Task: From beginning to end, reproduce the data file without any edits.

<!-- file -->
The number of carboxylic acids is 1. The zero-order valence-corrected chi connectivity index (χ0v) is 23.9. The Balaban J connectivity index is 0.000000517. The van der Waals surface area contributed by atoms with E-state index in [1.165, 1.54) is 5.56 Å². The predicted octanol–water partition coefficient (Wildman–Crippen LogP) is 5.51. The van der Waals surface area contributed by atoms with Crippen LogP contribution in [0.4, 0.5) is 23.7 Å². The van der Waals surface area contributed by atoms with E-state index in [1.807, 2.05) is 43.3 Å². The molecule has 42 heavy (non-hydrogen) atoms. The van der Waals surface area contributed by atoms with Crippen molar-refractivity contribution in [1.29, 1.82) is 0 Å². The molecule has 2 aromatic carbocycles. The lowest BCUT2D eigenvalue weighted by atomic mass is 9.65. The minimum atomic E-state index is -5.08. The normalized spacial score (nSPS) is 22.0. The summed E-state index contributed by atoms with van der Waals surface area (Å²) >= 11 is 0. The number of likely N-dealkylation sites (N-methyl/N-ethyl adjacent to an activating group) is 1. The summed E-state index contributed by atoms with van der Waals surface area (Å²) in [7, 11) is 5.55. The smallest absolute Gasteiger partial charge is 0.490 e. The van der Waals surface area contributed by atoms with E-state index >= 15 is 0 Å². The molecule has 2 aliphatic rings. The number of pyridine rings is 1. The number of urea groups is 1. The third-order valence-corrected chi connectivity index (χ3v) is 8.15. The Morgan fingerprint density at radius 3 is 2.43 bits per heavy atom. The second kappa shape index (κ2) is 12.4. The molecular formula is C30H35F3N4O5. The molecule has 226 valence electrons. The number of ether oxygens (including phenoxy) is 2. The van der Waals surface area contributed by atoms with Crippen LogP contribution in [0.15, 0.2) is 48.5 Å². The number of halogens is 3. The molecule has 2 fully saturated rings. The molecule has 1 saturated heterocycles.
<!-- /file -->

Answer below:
The number of carboxylic acids is 1. The zero-order valence-corrected chi connectivity index (χ0v) is 23.9. The Balaban J connectivity index is 0.000000517. The van der Waals surface area contributed by atoms with E-state index in [1.165, 1.54) is 5.56 Å². The predicted octanol–water partition coefficient (Wildman–Crippen LogP) is 5.51. The van der Waals surface area contributed by atoms with Crippen LogP contribution in [0.4, 0.5) is 23.7 Å². The van der Waals surface area contributed by atoms with E-state index in [1.807, 2.05) is 43.3 Å². The molecule has 42 heavy (non-hydrogen) atoms. The van der Waals surface area contributed by atoms with Crippen molar-refractivity contribution in [1.29, 1.82) is 0 Å². The molecule has 2 aromatic carbocycles. The lowest BCUT2D eigenvalue weighted by atomic mass is 9.65. The minimum atomic E-state index is -5.08. The normalized spacial score (nSPS) is 22.0. The summed E-state index contributed by atoms with van der Waals surface area (Å²) >= 11 is 0. The number of likely N-dealkylation sites (N-methyl/N-ethyl adjacent to an activating group) is 1. The summed E-state index contributed by atoms with van der Waals surface area (Å²) in [7, 11) is 5.55. The smallest absolute Gasteiger partial charge is 0.490 e. The van der Waals surface area contributed by atoms with E-state index >= 15 is 0 Å². The molecule has 2 aliphatic rings. The number of pyridine rings is 1. The number of urea groups is 1. The third-order valence-corrected chi connectivity index (χ3v) is 8.15. The Morgan fingerprint density at radius 3 is 2.43 bits per heavy atom. The second kappa shape index (κ2) is 12.4. The molecular formula is C30H35F3N4O5. The molecule has 226 valence electrons. The number of ether oxygens (including phenoxy) is 2. The van der Waals surface area contributed by atoms with Crippen LogP contribution in [0.15, 0.2) is 48.5 Å². The number of halogens is 3. The molecule has 2 fully saturated rings. The molecule has 1 saturated heterocycles.